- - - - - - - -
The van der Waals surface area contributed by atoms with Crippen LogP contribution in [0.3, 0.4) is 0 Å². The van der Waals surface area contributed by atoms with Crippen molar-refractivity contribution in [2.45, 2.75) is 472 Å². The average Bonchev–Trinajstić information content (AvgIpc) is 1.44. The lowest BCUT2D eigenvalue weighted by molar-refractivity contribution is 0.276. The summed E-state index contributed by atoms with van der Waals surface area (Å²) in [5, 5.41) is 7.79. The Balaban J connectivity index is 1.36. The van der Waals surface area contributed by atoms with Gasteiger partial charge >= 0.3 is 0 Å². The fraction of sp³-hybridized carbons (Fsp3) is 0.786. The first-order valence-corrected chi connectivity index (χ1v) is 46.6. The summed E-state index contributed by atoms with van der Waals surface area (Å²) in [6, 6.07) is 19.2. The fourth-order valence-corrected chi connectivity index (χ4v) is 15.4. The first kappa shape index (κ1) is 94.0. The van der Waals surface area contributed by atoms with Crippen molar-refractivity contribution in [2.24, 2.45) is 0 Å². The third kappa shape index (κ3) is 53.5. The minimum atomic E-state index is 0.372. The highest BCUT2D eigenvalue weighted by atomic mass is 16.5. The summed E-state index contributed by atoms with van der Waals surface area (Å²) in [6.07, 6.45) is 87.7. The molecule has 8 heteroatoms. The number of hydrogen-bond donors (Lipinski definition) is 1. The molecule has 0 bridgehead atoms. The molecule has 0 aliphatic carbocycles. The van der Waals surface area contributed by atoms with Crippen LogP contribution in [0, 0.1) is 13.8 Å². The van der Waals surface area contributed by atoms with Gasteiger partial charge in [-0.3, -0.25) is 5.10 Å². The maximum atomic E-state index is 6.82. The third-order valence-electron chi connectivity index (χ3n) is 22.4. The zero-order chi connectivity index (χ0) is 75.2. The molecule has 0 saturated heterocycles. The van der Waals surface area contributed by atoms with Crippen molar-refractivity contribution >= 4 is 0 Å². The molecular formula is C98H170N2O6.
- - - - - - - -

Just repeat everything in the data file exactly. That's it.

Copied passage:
The van der Waals surface area contributed by atoms with Crippen LogP contribution in [0.3, 0.4) is 0 Å². The van der Waals surface area contributed by atoms with Crippen molar-refractivity contribution in [2.45, 2.75) is 472 Å². The average Bonchev–Trinajstić information content (AvgIpc) is 1.44. The lowest BCUT2D eigenvalue weighted by molar-refractivity contribution is 0.276. The summed E-state index contributed by atoms with van der Waals surface area (Å²) in [5, 5.41) is 7.79. The Balaban J connectivity index is 1.36. The van der Waals surface area contributed by atoms with Gasteiger partial charge >= 0.3 is 0 Å². The fraction of sp³-hybridized carbons (Fsp3) is 0.786. The first-order valence-corrected chi connectivity index (χ1v) is 46.6. The summed E-state index contributed by atoms with van der Waals surface area (Å²) in [6, 6.07) is 19.2. The fourth-order valence-corrected chi connectivity index (χ4v) is 15.4. The first kappa shape index (κ1) is 94.0. The van der Waals surface area contributed by atoms with Crippen molar-refractivity contribution in [2.24, 2.45) is 0 Å². The third kappa shape index (κ3) is 53.5. The minimum atomic E-state index is 0.372. The highest BCUT2D eigenvalue weighted by atomic mass is 16.5. The summed E-state index contributed by atoms with van der Waals surface area (Å²) in [6.07, 6.45) is 87.7. The molecule has 8 heteroatoms. The number of hydrogen-bond donors (Lipinski definition) is 1. The molecule has 0 bridgehead atoms. The molecule has 0 aliphatic carbocycles. The van der Waals surface area contributed by atoms with Crippen LogP contribution in [0, 0.1) is 13.8 Å². The van der Waals surface area contributed by atoms with Gasteiger partial charge in [-0.3, -0.25) is 5.10 Å². The maximum atomic E-state index is 6.82. The third-order valence-electron chi connectivity index (χ3n) is 22.4. The zero-order chi connectivity index (χ0) is 75.2. The molecule has 0 saturated heterocycles. The van der Waals surface area contributed by atoms with Crippen molar-refractivity contribution >= 4 is 0 Å². The molecular formula is C98H170N2O6.